Why Does My Dog Lick Me?
Dog licks, some of us love them and some of us just can’t stand them. Most dogs will lick a whole lot of things, specifically their owner’s face or hands or feet, or wherever they can reach really. Some dogs love to lick everyone, and some dogs only lick their owners or people they know. Some will give one lick, and some may try to lick you forever. As an owner, you have probably asked ” Why does my dog lick me?” and wondered if there are any other reasons than affection, which is the most commonly cited cause of a licking onslaught. It is true that dogs give licks (or kisses) as a sign of affection, but there are also a couple reasons you may not have guessed!
• Licking is natural for a dog. Dogs first experience licking as newborns when their mothers use their tongues to stimulate and clean their babies. Your dog may be licking you because they want to bond with you!
• Dogs learn about us through licking. Dogs gather information about us through scent receptors located in their nose and mouth, and they can tell a whole lot more with them than we can with ours. Through the sweat and sebum we release, they can tell if we are stressed, afraid or happy. Dogs tend to like licking feet because they contain the most sweat glands.
• Licking feels good for a dog. When a dog licks, endorphins are released that give them pleasure, and make them feel safe and comfortable.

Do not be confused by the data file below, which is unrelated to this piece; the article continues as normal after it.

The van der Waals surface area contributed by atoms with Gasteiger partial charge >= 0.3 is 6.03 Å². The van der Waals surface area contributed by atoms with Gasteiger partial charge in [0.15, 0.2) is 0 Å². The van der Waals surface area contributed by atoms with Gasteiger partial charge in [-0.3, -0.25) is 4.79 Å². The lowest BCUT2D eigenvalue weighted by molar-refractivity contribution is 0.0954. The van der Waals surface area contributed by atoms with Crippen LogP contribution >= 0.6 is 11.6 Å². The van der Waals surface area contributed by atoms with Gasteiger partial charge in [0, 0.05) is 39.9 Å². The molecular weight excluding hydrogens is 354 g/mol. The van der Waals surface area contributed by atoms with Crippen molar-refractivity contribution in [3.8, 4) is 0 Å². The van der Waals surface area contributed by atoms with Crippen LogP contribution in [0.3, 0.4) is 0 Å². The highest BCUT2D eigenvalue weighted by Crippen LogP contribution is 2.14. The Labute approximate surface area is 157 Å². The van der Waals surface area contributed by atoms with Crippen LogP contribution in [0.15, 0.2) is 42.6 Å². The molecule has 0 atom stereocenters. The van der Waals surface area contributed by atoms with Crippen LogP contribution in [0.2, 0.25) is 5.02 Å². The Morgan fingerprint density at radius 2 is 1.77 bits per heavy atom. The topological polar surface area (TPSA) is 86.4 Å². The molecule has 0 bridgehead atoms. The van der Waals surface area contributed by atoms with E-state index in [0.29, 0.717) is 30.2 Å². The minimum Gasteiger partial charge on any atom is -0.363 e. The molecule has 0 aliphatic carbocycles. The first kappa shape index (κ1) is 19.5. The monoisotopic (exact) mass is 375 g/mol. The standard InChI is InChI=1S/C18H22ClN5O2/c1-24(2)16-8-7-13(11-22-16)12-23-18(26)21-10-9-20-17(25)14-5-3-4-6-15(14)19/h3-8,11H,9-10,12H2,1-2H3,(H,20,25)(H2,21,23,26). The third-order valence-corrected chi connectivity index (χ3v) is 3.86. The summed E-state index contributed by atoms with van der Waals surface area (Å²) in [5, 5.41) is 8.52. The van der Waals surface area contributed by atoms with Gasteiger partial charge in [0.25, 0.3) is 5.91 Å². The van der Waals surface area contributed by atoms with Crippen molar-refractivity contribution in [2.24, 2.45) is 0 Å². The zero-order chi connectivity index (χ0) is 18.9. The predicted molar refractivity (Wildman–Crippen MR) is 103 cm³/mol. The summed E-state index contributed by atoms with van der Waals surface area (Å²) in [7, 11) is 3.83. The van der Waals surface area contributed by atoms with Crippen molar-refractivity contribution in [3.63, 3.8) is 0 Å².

• Dogs communicate respect through licking. When your dog licks you, they are telling you that they know you are the boss!
It is safe to let your dog lick you. The old wives tale that a dogs mouth is cleaner than a human’s is partially true. The real truth is that the types of bacteria found in dogs mouths are much different than those found in humans. More than anything, it really depends on what’s been in there recently. But doggy diseases are exclusive to dogs, and their bacteria will not infect you with some crazy mad dog disease. The one exception to this is rabies, which can be passed to humans, but all dogs can be vaccinated for, and if they have rabies there are going to be some pretty obvious symptoms. If you do not want your dog to lick you, it is not that hard to train them out of it. Basically, all you have to do is tell them that you do not like the action. You can use the “No” command or move away to do this. Most dogs will greatly enjoy a daily licking time when they are allowed to, though, as it still is a basic instinct for them!